For President Obama, the allegations that Secret Service agents cavorted with Colombian prostitutes is a nuisance. For assignment editors, it is a golden goose: a salacious scandal involving an elite, clandestine organization, with tinges of international intrigue. And for Congressional Republicans, it is the perfect political cudgel.
The incident is not simply a matter of a small cadre of bureaucrats behaving badly, Darrell Issa said Monday. “What we see is that this story is larger than 11 individuals,” the Republican Congressman told CBS. Instead, it’s part of a “pattern of behavior,” Issa said, of “activities that clearly compromised” national security. “We clearly have lost confidence and we need to get that confidence back by knowing that the system will be changed,” he declared.
One possible way to restore that confidence and to initiate the process of catharsis might be to haul agency bigwigs before Congress for a ritualistic shaming. Taking people to the woodshed for purposes of political theater is a time-honored bipartisan tradition. In recent years, Democrats went through the process with BP and Goldman Sachs, both of which took their lumps with a mixture of defiance and choreographed remorse and quickly returned to their business of notching record profits. Issa, the chairman of the House Committee on Oversight and Government Reform, stands out primarily because he has a knack for harnessing his outrage at the malfeasance of the moment as a self-promotional tool.
Given the gavel when Republicans won the house in 2010, Issa quickly declared his intention to hold hundreds of hearings to ferret out government waste. Shortly thereafter, he sparked a firestorm by proclaiming the Obama Administration “one of the most corrupt” in history; he later apologized, but not before he became a hero of the Obama-loathing right. Ryan Lizza’s buzzy New Yorker profile of Issa, an investigation into the Californian’s own past, drew notice in D.C. partly for his spokesman’s Kinsleyan gaffe, which was the admission that his goal was “to make Darrell Issa an actual political figure. I’m going to focus like a laser beam on the five hundred people here who care about this crap…so Darrell can expand his sphere of influence.” A few weeks ago, when the GOP made opposition to the White House contraception mandate a central part of its message, Issa raised the bar on political point-scoring by holding a hearing that conveyed the party line in its title: “Lines Crossed: Separation of Church and State. Has the Obama Administration Trampled on Freedom of Religion and Freedom of Conscience?” (If you buy the sincerity of the question, consider that Issa only called witnesses whose answer was “yes.”)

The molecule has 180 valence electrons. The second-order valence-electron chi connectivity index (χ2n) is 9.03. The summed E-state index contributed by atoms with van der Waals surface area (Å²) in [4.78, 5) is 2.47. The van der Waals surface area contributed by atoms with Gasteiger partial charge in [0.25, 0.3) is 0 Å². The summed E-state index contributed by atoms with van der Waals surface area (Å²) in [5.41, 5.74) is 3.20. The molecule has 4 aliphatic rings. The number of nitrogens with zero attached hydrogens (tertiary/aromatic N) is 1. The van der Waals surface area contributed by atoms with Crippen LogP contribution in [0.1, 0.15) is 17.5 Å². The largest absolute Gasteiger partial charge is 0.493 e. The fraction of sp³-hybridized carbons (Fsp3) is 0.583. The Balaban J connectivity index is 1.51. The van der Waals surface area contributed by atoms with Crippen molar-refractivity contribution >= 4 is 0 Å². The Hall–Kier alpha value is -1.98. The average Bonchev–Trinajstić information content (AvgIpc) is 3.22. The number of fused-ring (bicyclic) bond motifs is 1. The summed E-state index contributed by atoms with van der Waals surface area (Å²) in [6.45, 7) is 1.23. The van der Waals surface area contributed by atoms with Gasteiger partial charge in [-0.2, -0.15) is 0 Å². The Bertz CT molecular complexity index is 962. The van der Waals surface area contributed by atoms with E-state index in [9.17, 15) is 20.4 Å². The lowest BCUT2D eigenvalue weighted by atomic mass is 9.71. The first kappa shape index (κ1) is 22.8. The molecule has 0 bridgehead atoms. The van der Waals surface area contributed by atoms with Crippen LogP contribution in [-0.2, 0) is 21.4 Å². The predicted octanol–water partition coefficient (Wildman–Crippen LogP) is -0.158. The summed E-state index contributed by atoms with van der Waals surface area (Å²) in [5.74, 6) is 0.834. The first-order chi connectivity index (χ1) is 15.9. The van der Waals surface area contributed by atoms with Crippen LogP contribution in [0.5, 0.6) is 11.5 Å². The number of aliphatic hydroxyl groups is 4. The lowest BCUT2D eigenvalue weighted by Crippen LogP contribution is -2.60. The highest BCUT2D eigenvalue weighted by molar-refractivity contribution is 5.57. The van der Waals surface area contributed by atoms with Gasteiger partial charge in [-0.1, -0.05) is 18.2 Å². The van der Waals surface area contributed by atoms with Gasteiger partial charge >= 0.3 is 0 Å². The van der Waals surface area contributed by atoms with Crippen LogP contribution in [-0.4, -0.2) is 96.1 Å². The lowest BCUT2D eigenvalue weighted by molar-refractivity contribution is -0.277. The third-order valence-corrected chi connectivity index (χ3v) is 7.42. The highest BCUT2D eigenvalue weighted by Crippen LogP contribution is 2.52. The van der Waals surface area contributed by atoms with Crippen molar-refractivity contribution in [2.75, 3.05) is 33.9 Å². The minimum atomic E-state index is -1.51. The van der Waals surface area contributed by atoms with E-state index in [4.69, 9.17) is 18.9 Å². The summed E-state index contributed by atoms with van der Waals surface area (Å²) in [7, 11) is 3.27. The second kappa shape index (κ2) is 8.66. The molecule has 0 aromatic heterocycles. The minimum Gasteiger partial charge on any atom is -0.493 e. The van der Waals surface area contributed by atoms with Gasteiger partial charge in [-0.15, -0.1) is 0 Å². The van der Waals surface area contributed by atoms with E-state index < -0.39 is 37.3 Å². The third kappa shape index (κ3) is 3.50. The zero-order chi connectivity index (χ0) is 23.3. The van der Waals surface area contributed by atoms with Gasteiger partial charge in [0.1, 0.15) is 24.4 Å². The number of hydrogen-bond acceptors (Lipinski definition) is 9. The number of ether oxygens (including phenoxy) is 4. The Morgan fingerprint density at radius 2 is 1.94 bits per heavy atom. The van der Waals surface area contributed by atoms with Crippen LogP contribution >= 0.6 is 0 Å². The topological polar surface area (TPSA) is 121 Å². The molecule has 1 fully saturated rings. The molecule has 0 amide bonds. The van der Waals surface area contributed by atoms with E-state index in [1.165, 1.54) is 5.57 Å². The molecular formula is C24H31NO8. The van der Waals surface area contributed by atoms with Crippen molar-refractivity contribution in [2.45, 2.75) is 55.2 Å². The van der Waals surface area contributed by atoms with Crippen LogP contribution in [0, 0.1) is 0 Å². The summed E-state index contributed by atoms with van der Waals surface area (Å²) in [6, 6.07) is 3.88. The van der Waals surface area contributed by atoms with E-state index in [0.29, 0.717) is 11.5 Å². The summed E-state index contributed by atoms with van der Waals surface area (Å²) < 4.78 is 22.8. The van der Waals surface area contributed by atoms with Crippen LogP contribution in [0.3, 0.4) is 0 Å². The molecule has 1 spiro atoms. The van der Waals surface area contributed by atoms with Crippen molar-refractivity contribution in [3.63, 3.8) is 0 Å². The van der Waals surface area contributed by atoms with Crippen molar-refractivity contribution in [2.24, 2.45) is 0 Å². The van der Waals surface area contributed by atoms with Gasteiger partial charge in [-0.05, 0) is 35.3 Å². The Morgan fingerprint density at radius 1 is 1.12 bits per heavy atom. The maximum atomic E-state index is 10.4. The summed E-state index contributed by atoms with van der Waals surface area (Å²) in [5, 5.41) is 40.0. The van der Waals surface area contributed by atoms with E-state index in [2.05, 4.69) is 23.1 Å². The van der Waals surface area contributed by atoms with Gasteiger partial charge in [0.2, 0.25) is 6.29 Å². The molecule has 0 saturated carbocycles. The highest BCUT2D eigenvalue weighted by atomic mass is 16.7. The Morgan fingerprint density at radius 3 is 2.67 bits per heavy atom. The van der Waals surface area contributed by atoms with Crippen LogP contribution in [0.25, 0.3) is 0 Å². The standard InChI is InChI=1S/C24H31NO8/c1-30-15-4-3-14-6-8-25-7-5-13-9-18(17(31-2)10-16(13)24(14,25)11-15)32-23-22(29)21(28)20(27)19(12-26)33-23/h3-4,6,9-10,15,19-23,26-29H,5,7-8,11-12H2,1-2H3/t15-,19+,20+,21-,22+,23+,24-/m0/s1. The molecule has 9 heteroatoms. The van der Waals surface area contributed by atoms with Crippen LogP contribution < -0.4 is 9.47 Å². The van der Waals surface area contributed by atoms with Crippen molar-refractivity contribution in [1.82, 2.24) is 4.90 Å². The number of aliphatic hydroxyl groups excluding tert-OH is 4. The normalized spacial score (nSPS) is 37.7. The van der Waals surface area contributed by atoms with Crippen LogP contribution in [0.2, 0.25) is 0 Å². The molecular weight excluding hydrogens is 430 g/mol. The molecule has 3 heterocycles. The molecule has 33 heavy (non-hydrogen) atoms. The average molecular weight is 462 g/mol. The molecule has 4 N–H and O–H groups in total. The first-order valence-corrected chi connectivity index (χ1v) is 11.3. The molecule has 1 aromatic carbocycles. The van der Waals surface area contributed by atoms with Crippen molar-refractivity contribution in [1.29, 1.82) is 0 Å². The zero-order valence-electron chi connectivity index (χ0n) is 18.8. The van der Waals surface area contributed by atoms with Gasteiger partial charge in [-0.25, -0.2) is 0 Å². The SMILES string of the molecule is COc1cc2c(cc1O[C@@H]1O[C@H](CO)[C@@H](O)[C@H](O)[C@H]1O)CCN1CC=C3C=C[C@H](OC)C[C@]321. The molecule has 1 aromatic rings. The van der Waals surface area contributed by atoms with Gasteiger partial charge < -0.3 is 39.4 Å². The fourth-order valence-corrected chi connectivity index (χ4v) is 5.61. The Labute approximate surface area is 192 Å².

So Issa’s concern may not entirely be that a failure to investigate the Secret Service’s culture now “can lead to blackmail, 10, 20 years from now.” The allegations against the agency are a chance to remind voters of the Republican stance that the natural progression of government bureaucracies is to sprawl and curdle unless rectitudinous Congressman prevent it. It distills the GOP’s small-government agenda to its essence. If the story impinges on Obama’s message, so much the better.
Which isn’t to say the Secret Service has a spotless record. Over the years, the strains of the gig have manifested themselves in bursts of bad behavior. The Wall Street Journal cited “current and former officials” suggesting that on travel assignments, agents practiced a “wheels up, rings off” philosophy–a phrase that suggests a pattern of licentiousness in the agency’s ranks. On Monday, the agency said it had revoked the security clearance of the 11 agents involved in the Cartagena incident, which took place ahead of Obama’s visit. Clearly the Secret Service is in a defensive crouch, bracing for backlash. Obama himself called for a “thorough” and “rigorous” investigation.
Perhaps the incident will be an inflection point for the agency, which was green-lighted by Abraham Lincoln on the day of his assassination. Originally, the Secret Service was tasked to combat rampant counterfeiting; it wasn’t until President McKinley’s assassination in 1901 that it became the primary vehicle for presidential protection. Since then, its brief has expanded to cyber-crime and protection of dignitaries both domestic and foreign. (For an inside look at the agency’s inner workings, read Marc Ambinder’s excellent reporting here.)
More likely, however, is that the brouhaha will fade with the next news cycle. Every organization, from the media to the military to Congress, has its bad apples: 11 rogues out of some 4,500 agents and uniformed police does not seem enough to establish a pattern of bad faith. Meanwhile, Issa is also zeroing in on another, less sympathetic target for public outrage: the fat-cat bureaucrats at the General Services Administration, who forked over $822,000 to ferry executives to a lavish Las Vegas conference it could have held in its own facilities, after a series of pricey location-scouting trips. Jeff Neely, the GSA executive who organized the outing, was battered in a hearing before Issa’s committee on Monday, as lawmakers fulminated over the fact that Neely had squandered taxpayer dollars to bankroll the swank trips — and received a $9,000 bonus for his performance. As scandals go, this one seems a far better indictment of fetid bureaucracy than an alleged Secret Service agents’ dalliance. Plus, it has pictures.